View Full Version : PC enema?

04-11-2003, 07:16:39
I've been piling files and downloads and programs onto my computer ever since I bought it...and it is getting really "full" and sluggish.

Any good utilities or methods for cleaning out the pipes, aside from the defragmenting utility or the old "delete one file at a time" program?

How do you pc deities clean up your computers quickly and efficiently?

Whenever I do a "cleanup" the results seem too ambiguous and I'm afraid to delete files I don't recognize...


04-11-2003, 07:24:37
First thing I'd do is go to Add/Remove programs in the control panel, and look for ones that say they're used rarely or infrequently or never, and remove them.

Sir Penguin
04-11-2003, 07:37:59
I do it by reinstalling my OS.


04-11-2003, 07:38:17
Hmmm...don't remember seeing a usage report before...I'm sure my system is laughable compared to most, though.

04-11-2003, 07:41:12
Nope...just a really long list of the software I have installed...and there's a lot I don't use anymore...

04-11-2003, 07:41:46
Ah, you must use an older OS then.

Windows 98 or so?

04-11-2003, 08:05:21
Yeah, but it is the Second edition! ;)

Actually, I've been talking to a guy at work about the most effective upgrades I can do now...here's the list I'm going to give him:

Hewlett-Packard Pavilion 6645C CD R/W 15.0 GB Ultra DMA HD, etc.

566MHZ Celeron processor
GenuineIntel x86 Family 6 Model 8 Stepping 3 (?)

255MB RAM (installed 256...where does that extra "1" go???)

48% system resources free (that can't be good)

Windows-managed swap file on drive C (6965MB free)

Available space on drive C: 6965MB of 14581MB (FAT32) (not much left and what exactly is the FAT32, anyways?)

Actually...I have no idea what this means...but it is old, full and slow.

What components/how much/why should I buy to get this puppy humming?

04-11-2003, 08:07:43
I wouldn't invest any more money into that thing. Virtually everything is evenly matched right now, upgrading anything else will mean the bottleneck has shifted onto something else (CPU, RAM speed, etc).

You'd be far better off just buying a new system (you can buy a machine about 4-5x as fast as that one for ~700US, max -- less if you don't mind something slower, but still faster than that).

And FAT32 is just the old-style file system Windows uses. It keeps track of where files are on your disk.

04-11-2003, 08:24:35
Urgh...I think I'll just clean it up at this point.
Luckily I don't need a very rocking system...my games are pretty low impact.
Maybe in a year or two.

Sir Penguin
04-11-2003, 09:04:18
You could sell one of the kids. Consider it an investment in the other's future.


04-11-2003, 14:43:09
Yeah, fatten one up and sell it for bacon. Then adopt an Irish orphan, and repeat the process.

04-11-2003, 17:40:45
You people are sick. I ask for simple computer advice and I'm told to
A) spend $700
B) sell my children to buy a computer.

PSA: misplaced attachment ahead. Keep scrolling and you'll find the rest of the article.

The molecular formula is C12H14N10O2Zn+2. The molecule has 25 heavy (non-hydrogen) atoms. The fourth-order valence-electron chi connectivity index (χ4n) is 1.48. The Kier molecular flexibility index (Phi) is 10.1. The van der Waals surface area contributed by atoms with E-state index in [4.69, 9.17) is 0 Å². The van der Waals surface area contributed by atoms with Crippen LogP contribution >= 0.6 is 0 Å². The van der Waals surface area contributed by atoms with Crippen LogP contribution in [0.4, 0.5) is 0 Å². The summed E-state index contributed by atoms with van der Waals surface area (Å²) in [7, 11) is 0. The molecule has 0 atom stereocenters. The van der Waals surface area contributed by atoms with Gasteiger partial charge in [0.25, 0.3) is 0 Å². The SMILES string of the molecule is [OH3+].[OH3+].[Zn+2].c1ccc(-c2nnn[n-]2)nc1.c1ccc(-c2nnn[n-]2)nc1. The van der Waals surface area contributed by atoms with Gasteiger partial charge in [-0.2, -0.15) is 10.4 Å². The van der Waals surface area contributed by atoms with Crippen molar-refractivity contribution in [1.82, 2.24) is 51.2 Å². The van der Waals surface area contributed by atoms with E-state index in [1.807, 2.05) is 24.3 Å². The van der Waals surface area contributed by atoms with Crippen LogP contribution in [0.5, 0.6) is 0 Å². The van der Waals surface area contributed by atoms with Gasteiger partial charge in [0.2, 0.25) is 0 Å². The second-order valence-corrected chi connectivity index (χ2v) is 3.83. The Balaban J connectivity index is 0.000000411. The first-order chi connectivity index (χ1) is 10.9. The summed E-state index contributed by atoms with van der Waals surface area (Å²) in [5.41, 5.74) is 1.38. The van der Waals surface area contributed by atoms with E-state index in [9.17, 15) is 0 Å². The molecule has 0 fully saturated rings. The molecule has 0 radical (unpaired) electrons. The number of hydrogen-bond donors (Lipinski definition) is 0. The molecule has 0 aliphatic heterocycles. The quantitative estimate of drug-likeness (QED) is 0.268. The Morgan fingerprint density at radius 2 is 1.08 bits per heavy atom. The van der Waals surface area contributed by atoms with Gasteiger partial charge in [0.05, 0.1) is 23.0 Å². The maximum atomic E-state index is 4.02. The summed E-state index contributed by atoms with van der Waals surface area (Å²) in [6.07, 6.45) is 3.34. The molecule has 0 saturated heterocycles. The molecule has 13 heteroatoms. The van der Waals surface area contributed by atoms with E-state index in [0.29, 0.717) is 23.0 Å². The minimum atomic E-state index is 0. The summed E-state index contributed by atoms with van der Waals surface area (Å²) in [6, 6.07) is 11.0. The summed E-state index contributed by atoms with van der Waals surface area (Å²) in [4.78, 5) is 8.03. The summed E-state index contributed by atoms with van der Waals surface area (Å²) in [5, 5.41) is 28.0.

I mean, really, how am I supposed to tell which one is going to bring me the most money in the long run? They're too young at this point.
You don't know jack shit about white slavery.

04-11-2003, 17:57:38
But our sickness keeps bringing you back for more...doesn't it?

04-11-2003, 20:55:40
Yes...and "our" is the operative word there, sweetcheeks.

The Mad Monk
07-11-2003, 10:24:37
When is the last time you defragged your hard drive?

11-11-2003, 07:00:42
With 98, the best way to clean it up is to reinstall it. If you dare...

11-11-2003, 22:35:54
Yeah...I've been thinking about that option...but that means I'd have to slog through all those extraneous files to find out which ones are important, which means I could just delete an assload of stuff in the process, right?
Decisions, decisions...

There should be a popup box whenever you download or create a file that gives you the option of ranking it in importance. That way, once a month you could just "delete all non Priority files" and keep it clean.
Man, I'm a fucking genius, aren't I?

Sir Penguin
12-11-2003, 06:44:07
You only need to save stuff that's irreplacable. That is, save files and documents.

It's actually kind of nice to realise after you've reinstalled that you deleted something by accident, because now you just don't have to deal with it any more.


12-11-2003, 23:54:01
Yeah, the trick that I use often is the following:

1) I have 2 drives, so my swap file is on the second physical drive, whereas my apps and such are all on the system drive.

2) I format and reinstall everything that way that I like it, with all my nifty little apps and such installed, and then I defragment using Norton Speed Disk (I am partial to it since my pagefile is on a separate disk, in it's own inaccessible partition, so all I have to worry about is system and application defragmentation, and it allows me to set directories at the end of the file stream, such as my Eudora folders, my temp folders, and all of my other folders that get update on a frequent basis).

If you are not going to reinstall, but want to uninstall and such, then get a hold of a registry cleaner tool (easy cleaner is a good one, and can be found at http://www.toniarts.com/index.htm though I use , again, Norton's Windoctor)

all of this will take quite a it of time, so I recommend spending at least a day or so doing this when you are relatively sure you will have no interruptions nor need the computer for anything else.

I have a P4 2.0 GHz machine with 1.25 GB RAM, so I have a lot loaded into memory - I have the resources to spare, so I can - and even then I find the need to do this once a month - though usually after the first time, things take a lot less time.

14-11-2003, 20:53:25
i m a n00b

But thanks...I may try to do that sort of thing once an upgrade happens...right now I'm just thinking about a simple purge and re-install.